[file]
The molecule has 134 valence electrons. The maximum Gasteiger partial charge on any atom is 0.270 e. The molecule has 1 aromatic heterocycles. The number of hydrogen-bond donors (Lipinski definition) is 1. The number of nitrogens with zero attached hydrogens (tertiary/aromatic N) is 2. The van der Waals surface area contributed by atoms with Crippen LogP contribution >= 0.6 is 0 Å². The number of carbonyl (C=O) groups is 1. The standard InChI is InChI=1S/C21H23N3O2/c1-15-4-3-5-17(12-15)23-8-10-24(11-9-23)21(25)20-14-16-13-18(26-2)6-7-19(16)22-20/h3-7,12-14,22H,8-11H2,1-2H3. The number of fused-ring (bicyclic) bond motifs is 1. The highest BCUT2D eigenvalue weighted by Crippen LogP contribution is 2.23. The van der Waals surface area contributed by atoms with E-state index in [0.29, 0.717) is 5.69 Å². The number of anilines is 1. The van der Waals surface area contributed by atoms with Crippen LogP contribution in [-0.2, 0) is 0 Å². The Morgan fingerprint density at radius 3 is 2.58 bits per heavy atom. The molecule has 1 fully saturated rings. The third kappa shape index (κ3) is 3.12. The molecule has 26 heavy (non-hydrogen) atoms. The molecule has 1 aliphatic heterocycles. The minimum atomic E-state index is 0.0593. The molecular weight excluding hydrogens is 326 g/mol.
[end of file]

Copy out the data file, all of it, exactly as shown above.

The molecule has 134 valence electrons. The maximum Gasteiger partial charge on any atom is 0.270 e. The molecule has 1 aromatic heterocycles. The number of hydrogen-bond donors (Lipinski definition) is 1. The number of nitrogens with zero attached hydrogens (tertiary/aromatic N) is 2. The van der Waals surface area contributed by atoms with Crippen LogP contribution >= 0.6 is 0 Å². The number of carbonyl (C=O) groups is 1. The standard InChI is InChI=1S/C21H23N3O2/c1-15-4-3-5-17(12-15)23-8-10-24(11-9-23)21(25)20-14-16-13-18(26-2)6-7-19(16)22-20/h3-7,12-14,22H,8-11H2,1-2H3. The number of fused-ring (bicyclic) bond motifs is 1. The highest BCUT2D eigenvalue weighted by Crippen LogP contribution is 2.23. The van der Waals surface area contributed by atoms with E-state index in [0.29, 0.717) is 5.69 Å². The number of anilines is 1. The van der Waals surface area contributed by atoms with Crippen LogP contribution in [-0.2, 0) is 0 Å². The Morgan fingerprint density at radius 3 is 2.58 bits per heavy atom. The molecule has 1 fully saturated rings. The third kappa shape index (κ3) is 3.12. The molecule has 26 heavy (non-hydrogen) atoms. The molecule has 1 aliphatic heterocycles. The minimum atomic E-state index is 0.0593. The molecular weight excluding hydrogens is 326 g/mol.